A Journal of the Plague Year 2020–chapter 130

Don’t drink me.

Tuesday, August 11

I’ve been reading some extremely literate mysteries by the English writer Julian Symons. So far, I have read The Belting Inheritance, The Detling Secret, The Immaterial Murder Case, The Color of Murder, The End of Solomon Grundy, and now The Blackheath Poisonings. The Detling Secret and The Blackheath Poisonings are set among the wealthy in late 19th century England—and so, in the country-house-mystery territory beloved by fans of Agatha Christie and scorned by such American masters as Raymond Chandler. But Symons is much more than a “cozy” mystery writer: His characters are complex, his prose is finely wrought, and his plots only give away their secrets on the final pages.

The Blackheath Poisonings contains a typically memorable exchange between two doctors. Considering the death of the head of the Vandervent family, the elder Dr. Porterfield counsels against an inquest and a post-mortem. The cause of death was just ordinary gastric distress, he says, and any suggestion to the contrary would merely cause embarrassment to the influential family. His younger colleague, Dr. Hassall, notes that established medical ethics insist that no death certificate should be signed if there is any uncertainty about cause of death. “A post-mortem is scandalous in itself,” says the older man. “If it should prove that the death was natural, then the doctor who had been so disobliging…could expect to lose a large part of his practice. Half at least…and it would be the better half that went—the carriage trade, as vulgar people call it.” In the end such cynicism wins out, and there is no post-mortem—which would have discovered poison in the dead man’s system.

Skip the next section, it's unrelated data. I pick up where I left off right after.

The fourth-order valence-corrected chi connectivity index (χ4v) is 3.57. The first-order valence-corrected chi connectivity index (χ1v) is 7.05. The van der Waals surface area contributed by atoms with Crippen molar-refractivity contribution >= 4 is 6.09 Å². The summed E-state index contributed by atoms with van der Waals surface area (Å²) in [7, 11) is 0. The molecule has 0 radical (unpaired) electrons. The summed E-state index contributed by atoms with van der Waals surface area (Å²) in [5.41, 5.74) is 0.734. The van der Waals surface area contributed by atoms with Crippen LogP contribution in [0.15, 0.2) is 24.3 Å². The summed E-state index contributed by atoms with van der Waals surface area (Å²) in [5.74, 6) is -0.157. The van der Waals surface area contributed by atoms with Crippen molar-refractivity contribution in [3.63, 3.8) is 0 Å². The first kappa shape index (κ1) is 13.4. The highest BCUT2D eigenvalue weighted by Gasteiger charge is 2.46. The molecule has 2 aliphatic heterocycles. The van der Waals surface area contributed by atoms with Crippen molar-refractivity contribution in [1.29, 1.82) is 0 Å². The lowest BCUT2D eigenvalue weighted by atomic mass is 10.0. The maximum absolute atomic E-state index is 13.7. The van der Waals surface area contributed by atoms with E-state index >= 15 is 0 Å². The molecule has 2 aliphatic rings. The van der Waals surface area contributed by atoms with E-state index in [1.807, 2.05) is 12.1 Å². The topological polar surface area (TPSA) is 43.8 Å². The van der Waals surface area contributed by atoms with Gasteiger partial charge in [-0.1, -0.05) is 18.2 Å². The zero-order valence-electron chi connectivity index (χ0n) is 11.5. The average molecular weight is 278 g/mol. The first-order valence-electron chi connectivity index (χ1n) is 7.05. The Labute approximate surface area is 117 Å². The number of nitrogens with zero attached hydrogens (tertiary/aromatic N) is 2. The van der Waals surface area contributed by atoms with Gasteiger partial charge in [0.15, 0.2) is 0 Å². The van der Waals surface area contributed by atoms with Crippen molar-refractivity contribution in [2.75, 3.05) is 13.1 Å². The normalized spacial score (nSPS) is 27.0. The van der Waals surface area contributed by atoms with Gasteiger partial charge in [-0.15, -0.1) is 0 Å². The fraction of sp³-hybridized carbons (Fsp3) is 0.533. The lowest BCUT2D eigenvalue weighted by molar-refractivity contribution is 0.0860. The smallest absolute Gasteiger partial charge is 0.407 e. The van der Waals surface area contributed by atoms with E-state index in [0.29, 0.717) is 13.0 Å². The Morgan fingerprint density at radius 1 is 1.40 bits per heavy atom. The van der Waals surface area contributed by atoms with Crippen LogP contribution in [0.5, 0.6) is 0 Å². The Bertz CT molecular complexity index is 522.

Poison is out of favor today. When was the last time you read about anyone being poisoned, other than as a result of corporate malfeasance? No, knives or other sharp instruments are still allowed, but, other than COVID-19, the favored instruments of death today are firearms or explosives. I mean, guns are just so accessible, and you practically need a prescription to get any poison other than weed killer.

And speaking of digestive worry, Emily recently informed me that she wanted to take onions off of our shopping list. It seems the ever-informative Times is spreading the news about a salmonella outbreak in the current onion crop. Why some 500 people in the U.S. have been infected!

Seems like we have better things to worry about. Any onions we use are likely to be well cooked, and we always wash our knives and cutting board with Dawn dish soap and water. Meanwhile, if salmonella is your concern, 1,000 cases this year have been linked to the eating of poultry. 

Back to Victorian times. “One of the main reasons why poisoning became such a common means of murder in the Victorian era was, quite simply, ease of access,” notes a British Library blog. “Cyanide was everywhere, in everything from paints to daguerreotypes to wallpapers.” But the poison of choice was arsenic, which was both tasteless and odorless. “Readily available in a staggering array of forms from flypaper to cosmetics, it was comparatively difficult to detect,” says the blog.

So there you have it: more crimes of opportunity. 

Dinner: grilled pork chops, corn on the cob, and a lettuce and tomato salad.

Entertainment: Netflix’ Cuban spy drama Wasp Network.